Friday, September 15, 2017


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Rating: 4 of 5 stars

Lilac Girls by Martha Hall Kelly is a historical fiction gem. Kelly takes the reader on an emotional ride of three women's intersecting lives and their respective roles during the Holocaust and World War II. I know what you're thinking, do we really need another book about the Holocaust?

At nearly 500 pages on such a dark topic, you would think the book would be hard to comb through. However, the author did a fabulous job with moving the story by alternating perspectives between the three main characters, often leaving a cliffhanger in one chapter forcing the reader to race through the next two to find out what happens.

The three main women in the story are Kasia, a young Polish teenager who participates in the Resistance and ends up in a concentration camp; Herta, a German doctor at the same concentration camp; and Caroline whose philanthropic efforts to the result of the war are executed from the United States. Adding the U.S. perspective helped give a break from the horrible tortures that were described in the concentration camp. (It almost made this reader forget the injustices that were occurring daily to African Americans during the same time. Almost.) The beautiful ache in this book is that, although these women come from different places and backgrounds, they all experienced loss to a degree - some more than others. I think the message here is we really are more similar than we think, and if we seek the humanity in others, we can avoid deplorable tragedies like this in the future.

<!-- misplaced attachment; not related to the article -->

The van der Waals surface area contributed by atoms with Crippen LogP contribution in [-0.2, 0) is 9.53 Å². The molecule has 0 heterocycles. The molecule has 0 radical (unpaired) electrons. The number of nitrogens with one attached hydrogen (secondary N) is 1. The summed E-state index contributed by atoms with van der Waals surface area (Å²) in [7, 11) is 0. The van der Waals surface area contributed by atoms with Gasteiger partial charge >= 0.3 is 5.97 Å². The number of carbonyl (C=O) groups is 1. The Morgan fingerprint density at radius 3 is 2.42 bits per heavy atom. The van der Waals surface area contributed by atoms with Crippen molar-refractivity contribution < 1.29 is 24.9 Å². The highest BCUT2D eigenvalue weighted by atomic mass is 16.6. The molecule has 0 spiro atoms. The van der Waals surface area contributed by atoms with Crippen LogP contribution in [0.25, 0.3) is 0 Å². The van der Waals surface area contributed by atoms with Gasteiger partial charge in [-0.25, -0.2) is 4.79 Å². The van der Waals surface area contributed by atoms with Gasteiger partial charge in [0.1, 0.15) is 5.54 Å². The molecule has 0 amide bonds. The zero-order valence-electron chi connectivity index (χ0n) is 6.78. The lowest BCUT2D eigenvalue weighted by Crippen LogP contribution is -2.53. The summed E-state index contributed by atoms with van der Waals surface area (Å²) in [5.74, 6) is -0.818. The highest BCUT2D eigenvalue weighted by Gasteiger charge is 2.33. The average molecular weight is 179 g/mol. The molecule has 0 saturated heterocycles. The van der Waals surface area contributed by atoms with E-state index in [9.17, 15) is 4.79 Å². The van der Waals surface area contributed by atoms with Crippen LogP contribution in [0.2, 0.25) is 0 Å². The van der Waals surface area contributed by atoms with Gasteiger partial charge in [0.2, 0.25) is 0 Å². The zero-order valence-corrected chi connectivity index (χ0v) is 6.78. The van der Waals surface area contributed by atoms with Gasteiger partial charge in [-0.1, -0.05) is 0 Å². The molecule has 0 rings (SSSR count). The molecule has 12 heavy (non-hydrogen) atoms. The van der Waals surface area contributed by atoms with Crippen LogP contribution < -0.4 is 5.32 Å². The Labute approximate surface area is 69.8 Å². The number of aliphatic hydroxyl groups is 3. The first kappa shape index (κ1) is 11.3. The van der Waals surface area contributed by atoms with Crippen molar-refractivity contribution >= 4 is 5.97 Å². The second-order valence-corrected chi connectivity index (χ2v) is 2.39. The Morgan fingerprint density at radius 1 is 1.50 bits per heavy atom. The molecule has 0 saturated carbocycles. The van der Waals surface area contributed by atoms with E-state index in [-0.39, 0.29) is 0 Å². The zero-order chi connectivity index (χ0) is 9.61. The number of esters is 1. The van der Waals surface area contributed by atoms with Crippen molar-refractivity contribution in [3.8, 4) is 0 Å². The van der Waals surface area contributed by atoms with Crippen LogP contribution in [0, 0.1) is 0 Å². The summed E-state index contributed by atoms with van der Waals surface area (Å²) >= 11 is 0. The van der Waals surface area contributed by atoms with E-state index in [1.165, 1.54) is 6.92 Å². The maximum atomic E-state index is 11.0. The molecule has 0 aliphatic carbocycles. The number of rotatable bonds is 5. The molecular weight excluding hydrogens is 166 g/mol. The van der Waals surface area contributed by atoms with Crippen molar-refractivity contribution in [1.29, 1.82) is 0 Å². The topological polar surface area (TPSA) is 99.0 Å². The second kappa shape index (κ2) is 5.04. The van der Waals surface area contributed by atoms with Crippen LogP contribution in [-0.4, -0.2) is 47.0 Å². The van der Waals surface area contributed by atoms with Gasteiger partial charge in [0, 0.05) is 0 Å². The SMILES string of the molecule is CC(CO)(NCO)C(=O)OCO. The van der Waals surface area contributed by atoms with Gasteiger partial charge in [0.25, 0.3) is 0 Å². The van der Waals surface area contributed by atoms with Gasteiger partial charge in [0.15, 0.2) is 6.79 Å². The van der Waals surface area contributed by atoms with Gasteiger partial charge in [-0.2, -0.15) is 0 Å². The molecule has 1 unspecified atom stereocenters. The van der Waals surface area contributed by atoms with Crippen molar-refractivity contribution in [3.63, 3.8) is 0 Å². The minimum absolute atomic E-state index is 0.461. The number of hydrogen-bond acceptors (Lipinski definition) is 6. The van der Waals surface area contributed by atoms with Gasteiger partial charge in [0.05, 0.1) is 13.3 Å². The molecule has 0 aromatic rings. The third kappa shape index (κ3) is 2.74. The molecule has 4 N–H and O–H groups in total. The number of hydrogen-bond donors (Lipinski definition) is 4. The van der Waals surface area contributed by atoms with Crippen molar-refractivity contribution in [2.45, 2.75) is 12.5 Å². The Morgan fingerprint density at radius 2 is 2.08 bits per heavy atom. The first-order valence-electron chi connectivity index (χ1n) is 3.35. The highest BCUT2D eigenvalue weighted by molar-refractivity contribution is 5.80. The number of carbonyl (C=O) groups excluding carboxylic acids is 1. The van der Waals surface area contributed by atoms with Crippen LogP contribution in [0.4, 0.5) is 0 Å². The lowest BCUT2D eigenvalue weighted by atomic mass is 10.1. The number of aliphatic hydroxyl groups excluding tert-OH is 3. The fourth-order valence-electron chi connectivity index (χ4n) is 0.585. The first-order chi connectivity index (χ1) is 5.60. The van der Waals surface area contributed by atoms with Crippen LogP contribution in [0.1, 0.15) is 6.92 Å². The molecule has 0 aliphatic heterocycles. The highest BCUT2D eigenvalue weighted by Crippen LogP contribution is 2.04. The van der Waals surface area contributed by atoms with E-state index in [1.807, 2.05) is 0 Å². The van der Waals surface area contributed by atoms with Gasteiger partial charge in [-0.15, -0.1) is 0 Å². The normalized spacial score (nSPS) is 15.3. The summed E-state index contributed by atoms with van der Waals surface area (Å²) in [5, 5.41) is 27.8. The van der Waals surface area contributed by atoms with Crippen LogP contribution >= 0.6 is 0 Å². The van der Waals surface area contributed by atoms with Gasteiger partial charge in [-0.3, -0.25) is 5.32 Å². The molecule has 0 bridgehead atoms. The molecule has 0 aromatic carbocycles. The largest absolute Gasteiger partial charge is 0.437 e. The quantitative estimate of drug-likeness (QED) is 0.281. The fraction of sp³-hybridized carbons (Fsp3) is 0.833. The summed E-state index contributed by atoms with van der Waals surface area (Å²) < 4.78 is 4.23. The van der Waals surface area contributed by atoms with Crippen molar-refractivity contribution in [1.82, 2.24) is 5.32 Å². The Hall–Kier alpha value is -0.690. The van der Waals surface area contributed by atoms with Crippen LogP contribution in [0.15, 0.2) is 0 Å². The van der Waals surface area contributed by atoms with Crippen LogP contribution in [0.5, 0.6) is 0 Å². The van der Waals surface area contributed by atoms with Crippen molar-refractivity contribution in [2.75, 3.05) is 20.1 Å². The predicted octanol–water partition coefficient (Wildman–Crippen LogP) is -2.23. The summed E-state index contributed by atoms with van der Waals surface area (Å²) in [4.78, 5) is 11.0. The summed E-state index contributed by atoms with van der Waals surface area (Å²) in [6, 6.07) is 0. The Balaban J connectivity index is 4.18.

The most sobering part of the book is that, in many ways, we are still struggling with some of the same societal challenges in 2017 as we did nearly 80 years ago. We know the difference between right and wrong, but we don't always speak up. We are still turning refugees away, often to their deaths, because we are afraid there isn't enough pie for everyone. We are still failing children. Not only did I enjoy the creativity that Kelly invested in this novel, but I appreciated the moments of introspection and reflection the story offered.